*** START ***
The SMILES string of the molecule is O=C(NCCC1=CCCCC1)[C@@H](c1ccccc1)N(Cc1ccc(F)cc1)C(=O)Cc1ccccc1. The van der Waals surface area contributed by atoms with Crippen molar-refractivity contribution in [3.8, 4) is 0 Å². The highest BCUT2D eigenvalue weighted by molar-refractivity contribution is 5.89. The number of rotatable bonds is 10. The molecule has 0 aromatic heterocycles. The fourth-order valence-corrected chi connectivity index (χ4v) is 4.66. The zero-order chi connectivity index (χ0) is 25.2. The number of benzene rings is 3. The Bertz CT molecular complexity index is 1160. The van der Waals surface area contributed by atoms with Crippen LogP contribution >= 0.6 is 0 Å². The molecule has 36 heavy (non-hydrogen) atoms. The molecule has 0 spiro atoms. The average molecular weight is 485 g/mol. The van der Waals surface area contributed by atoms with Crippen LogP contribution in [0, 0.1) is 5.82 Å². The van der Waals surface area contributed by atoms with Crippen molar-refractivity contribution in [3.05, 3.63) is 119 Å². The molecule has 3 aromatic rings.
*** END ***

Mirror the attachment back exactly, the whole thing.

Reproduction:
The SMILES string of the molecule is O=C(NCCC1=CCCCC1)[C@@H](c1ccccc1)N(Cc1ccc(F)cc1)C(=O)Cc1ccccc1. The van der Waals surface area contributed by atoms with Crippen molar-refractivity contribution in [3.8, 4) is 0 Å². The highest BCUT2D eigenvalue weighted by molar-refractivity contribution is 5.89. The number of rotatable bonds is 10. The molecule has 0 aromatic heterocycles. The fourth-order valence-corrected chi connectivity index (χ4v) is 4.66. The zero-order chi connectivity index (χ0) is 25.2. The number of benzene rings is 3. The Bertz CT molecular complexity index is 1160. The van der Waals surface area contributed by atoms with Crippen LogP contribution >= 0.6 is 0 Å². The molecule has 36 heavy (non-hydrogen) atoms. The molecule has 0 spiro atoms. The average molecular weight is 485 g/mol. The van der Waals surface area contributed by atoms with Crippen LogP contribution in [0, 0.1) is 5.82 Å². The van der Waals surface area contributed by atoms with Crippen molar-refractivity contribution in [3.05, 3.63) is 119 Å². The molecule has 3 aromatic rings.